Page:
WOMEN who go through in vitro fertilisation (IVF) early in life are at a higher risk of developing breast cancer compared to those who don't undergo the treatment, according to a new study.
But the findings, based on a study of more than 21,000 women, cannot determine whether IVF contributed to the cancers or whether something else could explain the risk.
"I don't think it's a huge increased risk that you should worry or panic (about)," said Louise Stewart, the study's lead author and a researcher at the University of Western Australia in Crawley.
She added, however, that the findings did show a link between the two and doctors should keep that in mind.
For the study, Stewart and her colleagues collected information on 21,025 women between the ages of 20 and 40 who went through fertility treatment at the hospitals of Western Australia between 1983 and 2002.
They were able to piece together enough data to follow the women for some 16 years to see if they developed breast cancer.
Roughly 1.7pc of the 13,644 women who only used fertility drugs without IVF ended up developing breast cancer by the end of the study.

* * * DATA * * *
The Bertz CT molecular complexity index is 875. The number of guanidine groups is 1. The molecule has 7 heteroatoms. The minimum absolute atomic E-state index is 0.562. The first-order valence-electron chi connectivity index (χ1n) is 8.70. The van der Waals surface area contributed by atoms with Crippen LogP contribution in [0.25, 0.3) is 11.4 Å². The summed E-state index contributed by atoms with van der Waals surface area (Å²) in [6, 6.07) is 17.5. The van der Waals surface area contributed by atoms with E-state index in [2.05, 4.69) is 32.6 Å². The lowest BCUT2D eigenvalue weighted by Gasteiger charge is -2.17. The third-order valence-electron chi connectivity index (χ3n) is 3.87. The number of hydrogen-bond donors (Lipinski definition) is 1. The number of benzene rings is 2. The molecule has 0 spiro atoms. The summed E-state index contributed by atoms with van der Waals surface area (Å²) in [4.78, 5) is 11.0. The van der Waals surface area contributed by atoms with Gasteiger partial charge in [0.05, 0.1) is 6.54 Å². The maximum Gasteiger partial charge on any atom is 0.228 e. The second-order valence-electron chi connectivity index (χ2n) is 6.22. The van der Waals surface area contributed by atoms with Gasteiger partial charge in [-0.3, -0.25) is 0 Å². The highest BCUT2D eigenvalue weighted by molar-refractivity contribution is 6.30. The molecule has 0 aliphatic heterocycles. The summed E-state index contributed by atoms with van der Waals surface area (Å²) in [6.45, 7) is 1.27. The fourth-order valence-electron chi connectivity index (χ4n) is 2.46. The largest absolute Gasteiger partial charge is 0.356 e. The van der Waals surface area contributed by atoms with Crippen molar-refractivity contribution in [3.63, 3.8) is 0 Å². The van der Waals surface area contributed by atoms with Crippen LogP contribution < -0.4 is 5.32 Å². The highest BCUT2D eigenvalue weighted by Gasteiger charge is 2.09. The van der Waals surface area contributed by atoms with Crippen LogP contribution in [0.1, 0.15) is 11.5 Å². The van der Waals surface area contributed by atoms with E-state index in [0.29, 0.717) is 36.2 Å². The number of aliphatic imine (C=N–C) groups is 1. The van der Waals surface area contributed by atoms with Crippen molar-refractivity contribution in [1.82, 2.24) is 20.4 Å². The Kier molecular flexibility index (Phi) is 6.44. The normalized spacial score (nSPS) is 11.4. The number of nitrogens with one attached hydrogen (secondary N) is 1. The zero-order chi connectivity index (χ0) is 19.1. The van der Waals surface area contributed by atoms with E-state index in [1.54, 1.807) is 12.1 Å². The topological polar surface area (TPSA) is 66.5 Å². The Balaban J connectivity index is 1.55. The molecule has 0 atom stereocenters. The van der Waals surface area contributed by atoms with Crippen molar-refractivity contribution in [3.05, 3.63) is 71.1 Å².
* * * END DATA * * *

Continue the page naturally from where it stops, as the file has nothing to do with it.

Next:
That figure was about 2pc for women who used fertility drugs and underwent IVF -- a difference that researchers said wasn't statistically significant.
When they divided the women into different age groups, though, that changed.
Women who started taking fertility drugs around their 24th birthday and went through IVF had a 56pc greater chance of eventually developing breast cancer compared with those in the same age group who only went through fertility treatments without IVF.
But there was no increased risk for women who started fertility treatments when they were about 40 regardless of whether they had IVF or not.
Stewart said that a possible reason that younger women see an increased risk of breast cancer is that they are exposed to higher levels of circulating oestrogen during their cycles of IVF treatment.
"The development of breast cancer is linked to oestrogen exposure and the longer one is exposed, the greater the risk," said Linda Giudice, president-elect of the American Society of Reproductive Medicine.